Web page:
On the US front we see a quick retaliation. Simon Romero at the NYT gives a complete update that even includes an MP3 podcast worth listening to. Besides the expected expulsion of the Venezuelan ambassador (who returned crazed to Caracas) it put on the security watch list of the Treasury department three high ranking Venezuelans officials: the head of Venezuela’s military intelligence agency, Gen. Hugo Carvajal, Gen. Henry Rangel Silva, the director of Venezuela’s DISIP intelligence agency, and Ramon Rodriguez Chacin, who resigned as interior minister this week. By doing that the US sends a clear message to Chavez that the drug trafficking he tolerates, that the FARC connivance are duly noted, duly documented and that at any time Venezuela can be put on the pariah nation list. By not doing so at this time it allows other Chavez supporters that were dreaming about enjoying their loot that they might not be able to do so if they keep supporting Chavez antics, to give them a mild name.

In short, the clear message of the US is that Chavez is guilty by association. And this has profound implications all across our Western Hemisphere. After all from now on when Lula or Correa of anyone else cozies up to Chavez, all chancelleries in the world will be allowed to wonder about that link. Buy out? Extortion? Blackmail? Complicity? How much did he give to your election-reelection campaign? All the enablers of Latin America are now exposed as what they have been all long: enablers of the most corrupt regime in Venezuela history, a regime that has squandered the money and the future of the Venezuelan people for the sake of a crazed individual dream that hid behind an empty social redemption message. That also allows us to question about the sincerity of the social message of those enablers, by the way.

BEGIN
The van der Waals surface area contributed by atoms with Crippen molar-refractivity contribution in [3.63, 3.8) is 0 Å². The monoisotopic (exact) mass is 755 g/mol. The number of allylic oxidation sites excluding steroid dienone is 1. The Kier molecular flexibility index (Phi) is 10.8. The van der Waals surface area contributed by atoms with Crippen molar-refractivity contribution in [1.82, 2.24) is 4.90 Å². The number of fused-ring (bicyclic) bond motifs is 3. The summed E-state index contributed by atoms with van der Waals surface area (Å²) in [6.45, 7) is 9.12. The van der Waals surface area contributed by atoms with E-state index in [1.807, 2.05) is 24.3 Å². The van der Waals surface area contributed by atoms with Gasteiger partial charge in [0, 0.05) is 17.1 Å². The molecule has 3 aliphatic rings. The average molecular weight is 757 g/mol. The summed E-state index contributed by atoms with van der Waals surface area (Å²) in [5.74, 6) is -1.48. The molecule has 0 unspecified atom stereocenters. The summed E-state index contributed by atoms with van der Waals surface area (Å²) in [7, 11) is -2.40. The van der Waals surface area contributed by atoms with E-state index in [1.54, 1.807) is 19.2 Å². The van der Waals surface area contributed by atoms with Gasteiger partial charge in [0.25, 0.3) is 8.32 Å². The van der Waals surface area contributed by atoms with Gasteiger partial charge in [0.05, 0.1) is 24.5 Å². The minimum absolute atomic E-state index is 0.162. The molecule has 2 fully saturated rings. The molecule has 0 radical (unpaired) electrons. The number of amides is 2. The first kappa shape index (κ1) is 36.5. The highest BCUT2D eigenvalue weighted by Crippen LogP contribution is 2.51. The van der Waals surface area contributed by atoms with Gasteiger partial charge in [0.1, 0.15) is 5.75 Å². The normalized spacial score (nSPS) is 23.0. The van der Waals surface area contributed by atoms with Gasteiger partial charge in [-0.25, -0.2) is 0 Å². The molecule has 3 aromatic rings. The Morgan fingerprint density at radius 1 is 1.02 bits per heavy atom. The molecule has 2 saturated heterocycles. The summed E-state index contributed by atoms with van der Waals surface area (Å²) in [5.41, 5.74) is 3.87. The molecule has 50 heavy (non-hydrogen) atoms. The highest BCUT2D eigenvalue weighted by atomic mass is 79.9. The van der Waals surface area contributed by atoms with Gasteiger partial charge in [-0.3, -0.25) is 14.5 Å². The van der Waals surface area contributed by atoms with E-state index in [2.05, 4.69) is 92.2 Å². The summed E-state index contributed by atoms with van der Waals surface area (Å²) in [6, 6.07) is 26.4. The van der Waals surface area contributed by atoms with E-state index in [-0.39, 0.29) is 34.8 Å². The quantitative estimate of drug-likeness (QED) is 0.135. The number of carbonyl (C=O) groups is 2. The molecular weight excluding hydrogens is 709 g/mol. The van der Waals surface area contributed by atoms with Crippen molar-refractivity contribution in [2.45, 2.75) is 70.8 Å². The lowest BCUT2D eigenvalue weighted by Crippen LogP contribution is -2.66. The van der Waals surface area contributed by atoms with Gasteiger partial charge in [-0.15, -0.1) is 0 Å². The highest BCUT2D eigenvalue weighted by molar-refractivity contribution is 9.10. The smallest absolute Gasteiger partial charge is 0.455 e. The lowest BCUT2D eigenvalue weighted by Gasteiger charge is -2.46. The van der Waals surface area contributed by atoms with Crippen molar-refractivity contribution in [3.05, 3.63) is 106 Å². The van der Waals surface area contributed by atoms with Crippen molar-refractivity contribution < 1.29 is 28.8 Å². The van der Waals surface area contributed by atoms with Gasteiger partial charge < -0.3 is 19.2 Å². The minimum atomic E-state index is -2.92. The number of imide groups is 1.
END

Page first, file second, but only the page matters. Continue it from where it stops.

But in Venezuela things are not going too well either as the Chavez Teflon shows finally signs of deteriorating. And we know that once the first scratch holds, the other scratches come easier. The political opposition is the first to be congratulated: it leaves the follow up of Chavez obscenities and corruption to the media while it focuses on the real problems of the country. Chavez image is deteriorated enough that they do not feel obliged to reply to his provocations anymore. I could see that myself with the meager response of the chavista crowds in San Felipe to the alleged recent coup/assassination claim. A few dozens red shirted protesters in front of the State House of San Felipe, writing on cars "No al golpe" and not been offended, even smiling, when I did not let them write that on my car. I was not afraid, they did not care. A year ago I would have allowed them to write anything they wanted (washable liquid white chalk, by the way, very standard practice in the provinces, kind of our temporary bumper stickers). A year ago they would have insulted me had I refused, and be more numerous too.